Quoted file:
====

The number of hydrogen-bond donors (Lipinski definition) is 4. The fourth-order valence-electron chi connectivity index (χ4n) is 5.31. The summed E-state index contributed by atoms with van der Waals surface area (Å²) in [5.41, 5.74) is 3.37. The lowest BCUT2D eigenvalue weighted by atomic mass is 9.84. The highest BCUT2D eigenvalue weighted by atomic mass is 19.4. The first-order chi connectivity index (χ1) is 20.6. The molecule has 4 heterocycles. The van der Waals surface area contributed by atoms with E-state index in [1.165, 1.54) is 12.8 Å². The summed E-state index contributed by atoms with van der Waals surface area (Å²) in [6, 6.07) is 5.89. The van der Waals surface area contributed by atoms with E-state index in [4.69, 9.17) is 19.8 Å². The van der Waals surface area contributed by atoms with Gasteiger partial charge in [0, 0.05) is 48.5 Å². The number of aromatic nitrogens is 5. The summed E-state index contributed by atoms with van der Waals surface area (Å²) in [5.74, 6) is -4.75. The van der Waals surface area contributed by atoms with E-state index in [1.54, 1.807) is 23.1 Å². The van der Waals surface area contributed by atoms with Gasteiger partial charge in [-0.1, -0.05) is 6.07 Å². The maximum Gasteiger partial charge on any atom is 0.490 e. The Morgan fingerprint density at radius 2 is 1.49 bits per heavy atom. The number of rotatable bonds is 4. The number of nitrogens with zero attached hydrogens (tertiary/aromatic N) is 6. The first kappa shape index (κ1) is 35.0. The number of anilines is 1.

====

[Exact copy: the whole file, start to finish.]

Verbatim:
The number of hydrogen-bond donors (Lipinski definition) is 4. The fourth-order valence-electron chi connectivity index (χ4n) is 5.31. The summed E-state index contributed by atoms with van der Waals surface area (Å²) in [5.41, 5.74) is 3.37. The lowest BCUT2D eigenvalue weighted by atomic mass is 9.84. The highest BCUT2D eigenvalue weighted by atomic mass is 19.4. The first-order chi connectivity index (χ1) is 20.6. The molecule has 4 heterocycles. The van der Waals surface area contributed by atoms with E-state index in [1.165, 1.54) is 12.8 Å². The summed E-state index contributed by atoms with van der Waals surface area (Å²) in [6, 6.07) is 5.89. The van der Waals surface area contributed by atoms with E-state index in [4.69, 9.17) is 19.8 Å². The van der Waals surface area contributed by atoms with Gasteiger partial charge in [0, 0.05) is 48.5 Å². The number of aromatic nitrogens is 5. The summed E-state index contributed by atoms with van der Waals surface area (Å²) in [5.74, 6) is -4.75. The van der Waals surface area contributed by atoms with E-state index in [1.54, 1.807) is 23.1 Å². The van der Waals surface area contributed by atoms with Gasteiger partial charge in [-0.1, -0.05) is 6.07 Å². The maximum Gasteiger partial charge on any atom is 0.490 e. The Morgan fingerprint density at radius 2 is 1.49 bits per heavy atom. The number of rotatable bonds is 4. The number of nitrogens with zero attached hydrogens (tertiary/aromatic N) is 6. The first kappa shape index (κ1) is 35.0. The number of anilines is 1.